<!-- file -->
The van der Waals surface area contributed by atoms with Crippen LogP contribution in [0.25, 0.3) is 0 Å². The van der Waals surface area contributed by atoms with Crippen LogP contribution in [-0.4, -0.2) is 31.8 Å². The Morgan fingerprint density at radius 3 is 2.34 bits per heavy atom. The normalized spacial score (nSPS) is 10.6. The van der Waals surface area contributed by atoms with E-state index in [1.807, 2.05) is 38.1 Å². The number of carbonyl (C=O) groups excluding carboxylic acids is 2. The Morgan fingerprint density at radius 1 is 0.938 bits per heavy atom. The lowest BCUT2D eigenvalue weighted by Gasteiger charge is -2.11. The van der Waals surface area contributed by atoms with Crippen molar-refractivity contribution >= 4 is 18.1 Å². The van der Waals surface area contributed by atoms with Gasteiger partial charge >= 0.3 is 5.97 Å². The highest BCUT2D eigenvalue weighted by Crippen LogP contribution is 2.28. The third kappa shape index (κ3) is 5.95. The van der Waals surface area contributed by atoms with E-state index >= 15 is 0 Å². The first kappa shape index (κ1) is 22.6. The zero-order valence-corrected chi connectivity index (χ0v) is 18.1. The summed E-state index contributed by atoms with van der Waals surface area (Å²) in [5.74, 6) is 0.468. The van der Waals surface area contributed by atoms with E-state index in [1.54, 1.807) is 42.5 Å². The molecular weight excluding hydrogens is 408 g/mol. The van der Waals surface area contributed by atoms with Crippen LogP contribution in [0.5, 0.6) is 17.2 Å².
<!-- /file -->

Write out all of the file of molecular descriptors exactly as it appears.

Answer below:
The van der Waals surface area contributed by atoms with Crippen LogP contribution in [0.25, 0.3) is 0 Å². The van der Waals surface area contributed by atoms with Crippen LogP contribution in [-0.4, -0.2) is 31.8 Å². The Morgan fingerprint density at radius 3 is 2.34 bits per heavy atom. The normalized spacial score (nSPS) is 10.6. The van der Waals surface area contributed by atoms with E-state index in [1.807, 2.05) is 38.1 Å². The number of carbonyl (C=O) groups excluding carboxylic acids is 2. The Morgan fingerprint density at radius 1 is 0.938 bits per heavy atom. The lowest BCUT2D eigenvalue weighted by Gasteiger charge is -2.11. The van der Waals surface area contributed by atoms with Crippen molar-refractivity contribution >= 4 is 18.1 Å². The van der Waals surface area contributed by atoms with Gasteiger partial charge >= 0.3 is 5.97 Å². The highest BCUT2D eigenvalue weighted by Crippen LogP contribution is 2.28. The third kappa shape index (κ3) is 5.95. The van der Waals surface area contributed by atoms with E-state index >= 15 is 0 Å². The first kappa shape index (κ1) is 22.6. The zero-order valence-corrected chi connectivity index (χ0v) is 18.1. The summed E-state index contributed by atoms with van der Waals surface area (Å²) in [5.74, 6) is 0.468. The van der Waals surface area contributed by atoms with E-state index in [1.54, 1.807) is 42.5 Å². The molecular weight excluding hydrogens is 408 g/mol. The van der Waals surface area contributed by atoms with Crippen LogP contribution in [0.5, 0.6) is 17.2 Å².